3- What Makes a Radiographer’s Career Interesting?
If you’re thinking of becoming a radiographer, then you won’t spend your day doing the same work. You’ll be performing various tests and using different kinds of modern technical devices. Following is what makes a radiographer’s career so interesting:
• Dealing with patients and briefing them about the procedure
• Guiding patients to form correct positions for the tests.
• Operating all the test equipment
• Recording the test results
• Working with doctors and interpreting the results
4- The Directions in Which a Radiographer’s Career Can Go
The best thing about becoming a radiographer is that you don’t have to stick to medical insinuations and hospitals throughout your career. Although most radiographers prefer to work in hospitals, you can steer your career in other directions as well. You can work with scientists and perform radiography on fossil bones to examine them. You can work with engineers to diagnose flaws in mechanical designs. You also have the option to work in mobile imaging services, military, breast imaging centre, and veterinary care practice.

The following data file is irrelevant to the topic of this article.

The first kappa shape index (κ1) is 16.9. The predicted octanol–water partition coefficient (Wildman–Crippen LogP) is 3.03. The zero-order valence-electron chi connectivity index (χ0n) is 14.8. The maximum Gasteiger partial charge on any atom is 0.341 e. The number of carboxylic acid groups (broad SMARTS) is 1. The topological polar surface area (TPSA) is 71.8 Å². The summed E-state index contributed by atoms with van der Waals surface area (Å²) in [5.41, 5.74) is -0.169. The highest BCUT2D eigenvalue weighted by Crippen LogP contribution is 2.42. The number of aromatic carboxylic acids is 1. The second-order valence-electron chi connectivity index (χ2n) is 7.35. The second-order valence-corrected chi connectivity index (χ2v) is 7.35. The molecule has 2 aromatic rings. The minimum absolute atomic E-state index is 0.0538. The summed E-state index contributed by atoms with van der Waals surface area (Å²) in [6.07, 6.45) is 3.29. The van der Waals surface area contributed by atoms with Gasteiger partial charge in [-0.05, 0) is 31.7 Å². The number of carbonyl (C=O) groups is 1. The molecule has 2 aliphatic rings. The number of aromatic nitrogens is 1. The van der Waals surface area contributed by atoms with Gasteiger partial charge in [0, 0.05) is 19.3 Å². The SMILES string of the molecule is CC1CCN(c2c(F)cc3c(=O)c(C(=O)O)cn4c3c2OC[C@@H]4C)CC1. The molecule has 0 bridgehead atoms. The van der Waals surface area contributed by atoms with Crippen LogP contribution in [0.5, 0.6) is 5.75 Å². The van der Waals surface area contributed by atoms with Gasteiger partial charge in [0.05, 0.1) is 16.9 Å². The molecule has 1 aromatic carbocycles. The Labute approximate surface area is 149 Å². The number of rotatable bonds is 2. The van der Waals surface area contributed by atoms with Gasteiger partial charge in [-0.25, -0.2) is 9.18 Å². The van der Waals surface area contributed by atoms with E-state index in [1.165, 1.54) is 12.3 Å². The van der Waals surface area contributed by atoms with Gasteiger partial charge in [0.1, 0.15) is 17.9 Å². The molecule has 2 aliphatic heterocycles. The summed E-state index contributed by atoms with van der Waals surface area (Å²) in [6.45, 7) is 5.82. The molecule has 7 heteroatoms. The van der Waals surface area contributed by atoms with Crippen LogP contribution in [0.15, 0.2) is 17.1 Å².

5- The Demand for Radiographers
Radiographers in Australia enjoy a sound career and handsome salary. Moreover, radiography is a steadily growing job market that is expected to flourish further during the years to come. A general radiographer in Australia can easily make $65,000 to $75,000 annually and a CT radiographer can earn around $70,000 to $90,000 annually. The pay scale for MRI radiographers is even better.
So, what have you decided? Does a career in radiography sound interesting to you? Whether you work closely with patients and doctors or help a scientist examine fossils and mummies, a career in radiography sure gives you the feeling that you’re making the world a better place.